There’s plenty about Microsoft’s new Windows 10 S that’s not fully understood, not the least of which is its built-in upgrade path to Windows 10 Pro. Which Windows 10 S device you buy and where you buy it, however, will decide whether you’ll pay a $49 fee for the the upgrade—or have Microsoft pay you with a year’s subscription to Office 365.
With most Windows 10 S devices reserved for closely managed classrooms, there’s arguably only one Windows 10 S device where the transition from Windows 10 S to Windows 10 Pro becomes an important decision: Microsoft’s Surface Laptop, designed for college students. But as hardware vendors start shipping more laptops with Windows S installed, more users will have to consider how they handle this upgrade path. We’ll explain what we know so far.
Microsoft designed Windows 10 S to accompany students from elementary school all the way through college, ready to graduate to full-fledged Windows PCs. The operating system and its small flock of laptops are designed to shoulder Chromebooks out of the market, where Google’s ecosystem currently dominates.
Windows 10 S is simple enough: Users are presented with an OS that appears to be almost identical to Windows 10, including the ability to run legacy Win32 apps and Microsoft’s modern UWP apps. Microsoft prevents users from downloading additional apps from anywhere but the Windows Store, however, and secures those apps inside a sandboxed “container.”
To support Windows 10 S, Microsoft orchestrated two hardware ecosystems around it: a collection of sub-$300 rugged clamshell notebooks for younger students, and the Surface Laptop, a premium $999 (and up) notebook intended to challenge the popular MacBook Air in higher education. All of these devices are powered by Windows 10 S.
The Surface Laptop creates the most confusion, because it’ll likely be used in classrooms where others are using full-fledged Windows 10 machines. If a teacher wants her students to use a non-Store app, those students will be forced to upgrade to Windows 10 Pro.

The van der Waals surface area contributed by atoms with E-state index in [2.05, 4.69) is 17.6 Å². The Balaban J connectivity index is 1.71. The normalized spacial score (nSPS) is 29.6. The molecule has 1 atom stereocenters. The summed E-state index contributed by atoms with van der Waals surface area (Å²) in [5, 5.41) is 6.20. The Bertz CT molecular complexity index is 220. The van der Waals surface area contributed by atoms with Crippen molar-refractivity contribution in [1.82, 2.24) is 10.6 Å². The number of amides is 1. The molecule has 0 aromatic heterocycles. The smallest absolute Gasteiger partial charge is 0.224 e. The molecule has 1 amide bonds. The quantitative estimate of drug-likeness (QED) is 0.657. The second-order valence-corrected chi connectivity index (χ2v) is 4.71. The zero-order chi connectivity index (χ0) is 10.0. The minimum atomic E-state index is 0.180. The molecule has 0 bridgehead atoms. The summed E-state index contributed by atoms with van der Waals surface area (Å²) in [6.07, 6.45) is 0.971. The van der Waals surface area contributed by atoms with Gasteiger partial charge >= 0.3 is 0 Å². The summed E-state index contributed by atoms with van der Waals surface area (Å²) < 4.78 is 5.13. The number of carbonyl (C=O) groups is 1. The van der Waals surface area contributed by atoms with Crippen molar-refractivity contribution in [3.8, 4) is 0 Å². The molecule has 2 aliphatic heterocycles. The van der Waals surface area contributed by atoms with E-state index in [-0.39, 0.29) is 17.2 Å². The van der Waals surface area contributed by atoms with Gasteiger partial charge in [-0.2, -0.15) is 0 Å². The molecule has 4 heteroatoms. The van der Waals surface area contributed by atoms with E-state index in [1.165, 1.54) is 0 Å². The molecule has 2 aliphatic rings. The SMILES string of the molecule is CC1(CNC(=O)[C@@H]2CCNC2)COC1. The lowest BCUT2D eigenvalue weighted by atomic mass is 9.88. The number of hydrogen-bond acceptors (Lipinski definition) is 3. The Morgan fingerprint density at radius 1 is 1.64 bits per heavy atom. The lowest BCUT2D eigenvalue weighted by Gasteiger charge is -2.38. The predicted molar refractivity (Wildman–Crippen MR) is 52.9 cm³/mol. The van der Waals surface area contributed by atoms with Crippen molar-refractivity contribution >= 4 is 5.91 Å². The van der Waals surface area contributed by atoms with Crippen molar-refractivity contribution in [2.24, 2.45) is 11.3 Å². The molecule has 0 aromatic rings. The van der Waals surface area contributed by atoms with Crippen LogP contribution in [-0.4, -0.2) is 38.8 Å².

A simple path from Windows 10 S to Windows 10 Pro
Microsoft representatives showed off of several of the new Windows 10 S devices at its event in New York City, and walked me through how to upgrade from Windows 10 S to Windows 10 Pro. Both paths eventually lead to the Windows 10 Store.
Where you buy determines what you’ll get…
Consumers rarely have to deal with software licensing issues, outside of renewing an Office subscription or ensuring Windows will still work after upgrading your PC’s hardware. With Windows 10 S, though, it may get a bit messy.
You’ll be able to buy a Windows S device like the Surface Laptop at a traditional retailer or through an educational institution. (What’s not clear is whether the low-cost Windows 10 S notebooks will also be sold at retail: on that question, Microsoft said it will have “more to share” when the devices ship this summer.) For now, however, there are consequences to your choice.
Traditional retailers like Best Buy said they’ll sell the Surface Laptop, offering promotions like a $50 gift card and an additional $100 off if you sign up for an additional College Deals program. You could also buy a Surface Laptop directly from the Microsoft Store, traditionally accompanied by a 10-percent discount for educational purchases. Colleges and universities are also expected to sell them directly to students.
…Or what you’ll pay
If you upgrade that PC to Windows 10 Pro, some of those freebies will go away, along with some more of your money. If you purchased a Windows 10 S device through a traditional retailer, and you’ve never joined it to a educational domain, Microsoft says it will cost $49 or less to upgrade to Windows 10 Pro.
The exception is a temporary offer for consumer devices priced at $799 or higher, where the switch to Windows 10 Pro will be both free of charge and include a free Office 365 personal subscription. Right now, the Surface Laptop is the only device within this loophole. According to the Surface Laptop product page, the free Windows 10 Pro upgrade offer will expire on Dec. 31, 2017.
If the Windows 10 S device was joined to an educational domain, the switch from Windows 10 S to Windows 10 Pro is completely free, Microsoft says. However, Pro upgrades will lose access to the free Office 365 for Education subscription, and there’s no indication yet that Microsoft will offer you the free Office 365 Personal subscription that the Surface Laptop customers were provided.
Remember that most of the low-cost Windows 10 S hardware is designed for classrooms, where educators care more about manageability than anything else. It’s doubtful that many third-graders will want to spin up a Hyper-V virtual machine.
The best course of action, if you’re not a student but still want to order a Surface Laptop, is to preorder and then upgrade to Windows 10 Pro before the free offer expires at the end of the year. As students move on to high school or college, accessing Windows 10 Pro becomes more important.